What are microplastics and why are they bad for people and nature?

The dangers and risks of plastic are already well-known, but what about when plastic breaks down into microplastics or even nanoplastics? In this article, we will explain what microplastics are and the consequences of these tiny particles ending up in the environment.

What are micro- and nanoplastics?

Plastic that is not processed after use and ends up in the environment will eventually break down. This can take years, sometimes even decades. The plastic breaks down into small particles known as microplastics. Any piece of plastic smaller than half a centimeter is considered a microplastic. However, the pieces are often so small that they are no longer visible to the human eye. Nanoplastics are even smaller and can hardly be seen even under a microscope. While it is clear that microplastics are harmful to the environment, many people are not aware that they can also be harmful to humans.

Microplastics in cosmetics

In the past, microbeads (intentionally added solid microplastics) were sometimes added to products by manufacturers. These small plastic particles were used in products for exfoliation or scrubbing, with the tiny beads rubbing against the skin or teeth. This mild abrasion had a cleansing effect, stimulated blood circulation, and made the skin feel softer. However, microbeads have now been phased out, and natural alternatives such as pits, sand, bamboo, or natural compounds are used instead.

In contrast to microbeads, microplastics are still used in the cosmetics industry as an essential ingredient in many cosmetic products. In mascara, for example, it ensures that the mascara adheres to the eyelashes, and in sunscreen, it has a water-repellent function.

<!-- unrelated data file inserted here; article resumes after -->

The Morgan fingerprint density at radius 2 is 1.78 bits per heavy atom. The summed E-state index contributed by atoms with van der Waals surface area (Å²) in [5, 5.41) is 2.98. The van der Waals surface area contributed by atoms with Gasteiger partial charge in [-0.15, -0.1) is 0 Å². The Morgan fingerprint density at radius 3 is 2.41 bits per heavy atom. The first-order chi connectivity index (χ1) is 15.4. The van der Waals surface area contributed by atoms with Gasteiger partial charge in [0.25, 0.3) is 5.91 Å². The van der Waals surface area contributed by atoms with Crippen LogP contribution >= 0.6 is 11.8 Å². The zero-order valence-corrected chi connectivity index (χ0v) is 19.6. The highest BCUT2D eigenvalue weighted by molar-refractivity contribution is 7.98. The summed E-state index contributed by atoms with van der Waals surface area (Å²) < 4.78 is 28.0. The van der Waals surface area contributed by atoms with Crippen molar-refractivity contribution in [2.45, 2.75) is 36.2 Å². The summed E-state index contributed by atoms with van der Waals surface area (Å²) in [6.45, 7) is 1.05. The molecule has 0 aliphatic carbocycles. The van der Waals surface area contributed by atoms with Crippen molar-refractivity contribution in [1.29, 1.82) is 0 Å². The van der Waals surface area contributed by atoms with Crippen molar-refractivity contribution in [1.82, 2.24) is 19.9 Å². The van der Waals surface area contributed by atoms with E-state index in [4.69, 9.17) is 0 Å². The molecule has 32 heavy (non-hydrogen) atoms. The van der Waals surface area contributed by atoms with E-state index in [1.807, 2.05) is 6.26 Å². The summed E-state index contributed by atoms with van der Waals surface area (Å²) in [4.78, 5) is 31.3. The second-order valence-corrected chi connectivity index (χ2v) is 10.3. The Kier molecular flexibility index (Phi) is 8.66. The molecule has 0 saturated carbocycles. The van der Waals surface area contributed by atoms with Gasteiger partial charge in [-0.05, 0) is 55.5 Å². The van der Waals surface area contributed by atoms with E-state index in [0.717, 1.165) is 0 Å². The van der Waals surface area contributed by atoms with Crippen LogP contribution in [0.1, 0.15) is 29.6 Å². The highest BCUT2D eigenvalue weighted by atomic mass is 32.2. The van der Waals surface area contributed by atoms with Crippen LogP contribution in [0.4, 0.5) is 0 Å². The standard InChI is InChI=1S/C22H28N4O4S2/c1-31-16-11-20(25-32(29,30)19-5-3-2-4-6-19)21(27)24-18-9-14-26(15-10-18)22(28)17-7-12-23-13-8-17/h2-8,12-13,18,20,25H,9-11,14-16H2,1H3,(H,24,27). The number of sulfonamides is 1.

Microplastics in the ocean

Plastic litter can end up in the ocean in various ways. It can be directly thrown into the ocean or indirectly enter through animals or the wind. Over time, the plastic in the ocean breaks down further, and smaller particles are formed. Eventually, billions of microplastics float around in the ocean, which are harmful to animals. Fish, for example, eat these particles or ingest them through their gills.

Not only do marine animals eat small pieces of plastic, but they also become entangled in it or even suffocate because they cannot reach the water's surface. Plastic is full of bacteria and chemical substances, causing coral reefs to become sick and die. Below are some percentages that illustrate the consequences of microplastics in the ocean:

  • The likelihood of a coral reef becoming sick has increased from 4% to 89% since 2018
  • An estimated 12 to 24 million kilograms of plastic is consumed by fish every year
  • 100% of all sea turtles have plastic in their stomachs, as well as 59% of all whales, 36% of all seals, and 40% of all seabirds
  • Many animals eat microplastics, but fortunately, most do not suffer immediate deadly consequences. So far, no species are threatened with extinction due to a plastic diet.

The coral of the story

What becomes clear from these figures and observations is that the consequences of microplastics are enormously harmful. There needs to be a quick change in the plastic industry to keep coral reefs and animals alive. Consumers are also to blame for plastic in the ocean, so sort your waste and prevent more litter. Fortunately, there are now many alternatives to plastic, such as bamboo, cardboard, paper, sugarcane, etc. Are you looking for environmentally friendly disposables? Check out our range and shop our paper bags, snack boxes, or chip trays, for example.